Endlessly curious in his approach to sound, Alain Berlaud is a difficult man to categorise. In his on-going exploration into the importance of music to harmonious human societies, the 43-year-old composer, musician and educator chooses to look at the big picture. And pictures play a significant role in his fascinating work.

 

“It’s easy to say, ‘I’m a composer.’ In fact, I am also a teacher.” says Berlaud. “I’m not only a teacher. I am also a painter. Actually, if I start down that route, there is a lot of ‘I am.’”

 

A native of the picturesque seaport city of La Rochelle in western France, as a young man Berlaud studied French horn, chamber music and music composition at the National Conservatory of Tours before completing his studies with vocal training and choral conducting, as well as a course in musicology at the University of Orléans-Tours. Later he entered the respected National Conservatory of Paris.

 

Today, Berlaud’s passion lies outside his homeland, he is a professor at the Faculty of Musicology of Cayenne, in French Guiana in South America. There, he also conducts the Petit Choeur Polyphonique d'Amazonie, for which he wrote an educational opera – called Opéra Amazonia – in 2010. Berlaud’s extensive research into the musicology of differing cultures and societies, in fact, has taken him as far afield as China’s Guangxi province, to the West African nation of Mali and beyond.

 

“I study ethnomusicology so that I can convey the ‘meaningful’ aspects of sound,” he says. “To go to a music concert, to see a painting … that’s not just simply appreciation of art or aesthetic beauty. It means we have to move inside ourselves. For me it’s a form of therapy.”

 

As an example, Berlaud cites one concert he was particularly pleased to organise. “I placed the audience in the middle of eight speakers, which then played sounds of a drum,” he remembers. “If you closed your eyes, the sound of the shamanic drum seems to spin around your head. I wanted to provide a therapeutic experience to the audience.”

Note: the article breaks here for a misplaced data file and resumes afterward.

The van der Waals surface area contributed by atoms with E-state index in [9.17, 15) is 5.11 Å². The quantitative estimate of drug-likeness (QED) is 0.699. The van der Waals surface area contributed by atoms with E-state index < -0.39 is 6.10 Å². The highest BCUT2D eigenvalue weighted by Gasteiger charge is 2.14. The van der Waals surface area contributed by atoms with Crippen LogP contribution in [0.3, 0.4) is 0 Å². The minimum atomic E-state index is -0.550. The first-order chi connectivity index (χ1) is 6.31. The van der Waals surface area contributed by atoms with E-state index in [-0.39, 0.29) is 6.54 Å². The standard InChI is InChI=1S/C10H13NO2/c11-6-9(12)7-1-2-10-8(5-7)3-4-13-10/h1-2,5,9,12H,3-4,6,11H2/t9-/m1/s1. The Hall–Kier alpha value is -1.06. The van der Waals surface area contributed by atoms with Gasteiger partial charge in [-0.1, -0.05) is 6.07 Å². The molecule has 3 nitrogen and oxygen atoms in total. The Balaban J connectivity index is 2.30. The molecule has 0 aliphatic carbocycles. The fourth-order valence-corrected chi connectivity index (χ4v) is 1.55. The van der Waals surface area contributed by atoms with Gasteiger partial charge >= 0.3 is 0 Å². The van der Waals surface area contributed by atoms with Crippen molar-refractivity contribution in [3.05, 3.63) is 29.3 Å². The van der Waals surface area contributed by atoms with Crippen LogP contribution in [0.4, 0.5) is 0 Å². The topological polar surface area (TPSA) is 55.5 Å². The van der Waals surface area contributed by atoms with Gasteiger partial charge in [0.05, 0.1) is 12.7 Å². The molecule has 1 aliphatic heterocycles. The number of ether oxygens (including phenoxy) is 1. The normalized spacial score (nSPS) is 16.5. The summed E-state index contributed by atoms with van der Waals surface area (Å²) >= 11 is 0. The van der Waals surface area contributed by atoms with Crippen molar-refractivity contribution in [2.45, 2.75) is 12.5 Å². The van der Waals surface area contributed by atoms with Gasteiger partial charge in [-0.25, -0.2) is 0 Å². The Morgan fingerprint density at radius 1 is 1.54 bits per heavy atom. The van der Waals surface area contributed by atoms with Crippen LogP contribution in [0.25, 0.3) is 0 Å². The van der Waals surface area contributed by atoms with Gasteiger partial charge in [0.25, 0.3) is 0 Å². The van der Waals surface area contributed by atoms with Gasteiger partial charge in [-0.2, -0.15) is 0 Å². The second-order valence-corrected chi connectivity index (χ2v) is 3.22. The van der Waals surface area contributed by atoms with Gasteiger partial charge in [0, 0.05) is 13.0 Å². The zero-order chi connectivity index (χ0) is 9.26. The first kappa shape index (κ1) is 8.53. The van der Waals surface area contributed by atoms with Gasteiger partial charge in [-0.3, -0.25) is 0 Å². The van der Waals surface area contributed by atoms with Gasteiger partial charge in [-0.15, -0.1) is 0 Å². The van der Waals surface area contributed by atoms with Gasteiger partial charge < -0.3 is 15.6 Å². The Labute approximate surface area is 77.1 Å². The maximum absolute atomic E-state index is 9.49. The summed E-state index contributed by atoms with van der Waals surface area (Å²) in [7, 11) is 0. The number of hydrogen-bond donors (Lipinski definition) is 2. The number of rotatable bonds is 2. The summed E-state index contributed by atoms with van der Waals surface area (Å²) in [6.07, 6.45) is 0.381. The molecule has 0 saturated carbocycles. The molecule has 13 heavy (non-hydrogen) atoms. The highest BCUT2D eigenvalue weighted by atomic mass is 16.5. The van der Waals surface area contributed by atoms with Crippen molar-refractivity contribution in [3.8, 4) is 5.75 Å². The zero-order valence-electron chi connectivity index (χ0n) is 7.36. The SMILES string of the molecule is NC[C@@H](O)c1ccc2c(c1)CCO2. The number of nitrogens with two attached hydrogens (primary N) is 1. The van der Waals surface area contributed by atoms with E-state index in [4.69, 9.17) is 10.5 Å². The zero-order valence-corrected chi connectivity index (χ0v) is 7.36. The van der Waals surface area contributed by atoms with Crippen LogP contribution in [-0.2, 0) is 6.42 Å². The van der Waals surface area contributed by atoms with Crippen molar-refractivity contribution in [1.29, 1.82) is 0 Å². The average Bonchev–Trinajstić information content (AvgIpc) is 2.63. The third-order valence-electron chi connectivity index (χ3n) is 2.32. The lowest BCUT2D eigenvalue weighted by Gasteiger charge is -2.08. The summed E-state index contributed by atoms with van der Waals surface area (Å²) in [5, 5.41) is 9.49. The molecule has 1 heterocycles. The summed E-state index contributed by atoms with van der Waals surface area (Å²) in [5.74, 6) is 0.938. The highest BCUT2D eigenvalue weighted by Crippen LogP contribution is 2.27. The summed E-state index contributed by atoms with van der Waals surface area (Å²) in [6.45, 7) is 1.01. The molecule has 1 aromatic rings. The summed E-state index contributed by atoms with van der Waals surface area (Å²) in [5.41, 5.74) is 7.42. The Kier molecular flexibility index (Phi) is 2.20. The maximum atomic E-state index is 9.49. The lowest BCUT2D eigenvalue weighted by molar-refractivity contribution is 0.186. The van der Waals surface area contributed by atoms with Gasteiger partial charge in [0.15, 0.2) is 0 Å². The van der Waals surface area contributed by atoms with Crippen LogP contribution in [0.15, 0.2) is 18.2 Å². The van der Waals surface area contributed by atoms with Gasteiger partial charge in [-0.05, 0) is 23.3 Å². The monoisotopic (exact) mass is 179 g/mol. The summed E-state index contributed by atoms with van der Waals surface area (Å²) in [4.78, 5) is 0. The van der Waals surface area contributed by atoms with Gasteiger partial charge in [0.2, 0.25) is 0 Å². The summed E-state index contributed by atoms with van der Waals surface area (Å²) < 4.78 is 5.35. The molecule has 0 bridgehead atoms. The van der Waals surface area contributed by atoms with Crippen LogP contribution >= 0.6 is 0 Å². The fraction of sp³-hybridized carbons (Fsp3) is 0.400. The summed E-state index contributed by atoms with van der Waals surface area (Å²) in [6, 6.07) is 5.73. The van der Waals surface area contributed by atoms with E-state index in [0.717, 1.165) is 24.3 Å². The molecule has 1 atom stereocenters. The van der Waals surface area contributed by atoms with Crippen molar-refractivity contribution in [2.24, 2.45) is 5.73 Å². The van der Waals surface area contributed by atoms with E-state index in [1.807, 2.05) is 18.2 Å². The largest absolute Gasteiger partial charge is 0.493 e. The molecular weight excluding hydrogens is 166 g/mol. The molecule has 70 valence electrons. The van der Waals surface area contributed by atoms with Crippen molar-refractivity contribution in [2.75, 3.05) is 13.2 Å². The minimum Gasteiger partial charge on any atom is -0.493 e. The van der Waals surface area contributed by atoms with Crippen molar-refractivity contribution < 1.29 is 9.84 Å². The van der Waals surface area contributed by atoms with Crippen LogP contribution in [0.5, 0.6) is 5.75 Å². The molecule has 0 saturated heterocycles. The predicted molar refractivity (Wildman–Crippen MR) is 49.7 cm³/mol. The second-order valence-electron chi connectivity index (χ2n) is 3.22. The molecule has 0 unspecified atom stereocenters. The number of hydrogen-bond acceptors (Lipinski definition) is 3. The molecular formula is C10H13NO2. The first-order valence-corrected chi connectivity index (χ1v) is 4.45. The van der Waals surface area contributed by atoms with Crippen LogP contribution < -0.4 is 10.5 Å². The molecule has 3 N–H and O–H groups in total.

Ultimately, Berlaud aims to achieve a clearer understanding of what it means to be human, and how we fit into the world as a whole. To illustrate his holistic philosophy further, he opens his laptop computer to show some of his paintings. With their bold use of primary colours, and recurring motifs of animals, stars and flowers, they recall depictions of the natural world created by the ancient Mayan civilisations, the naïve peasant paintings of southern China, and the Aboriginal art of the Australian outback.

 

The first painting Berlaud chooses portrays a seated man with a lyre or similar stringed instrument resting on his lap. The figure sings while holding out bowls of food to a menagerie of lizards, foxes, snakes, birds and deer. “Here in the natural world – in all these details, in the animal world, the plant world – all are involved in music,” Berlaud explains. “All are participating in the singing.”

 

 

Next he displays his personal representation of Pachamama, the Mother Earth fertility goddess revered by the indigenous people of the Andes, and who presides over planting and harvesting. Depicted in vivid orange, her mouth is agape as she sings against a blue background decorated with bright yellow blooms. “Here the spoken world is emitted and passes through the plants,” Berlaud says. “There is such a rich history with Pachamama, whose singing represents the Earth.”

 

Finally comes a character reclining on grass beside a lake or an ocean. “Once his voice emerges, there’s a kind of spirit that dances between the water and the plant life we see – it communicates life,” Berlaud says. “Communicating life is more important than presenting music. Life passes through music, through art. It is these fundamentals that are the core issues for me – these are important; much more important even than do-re-mi-fa-sol.”

 

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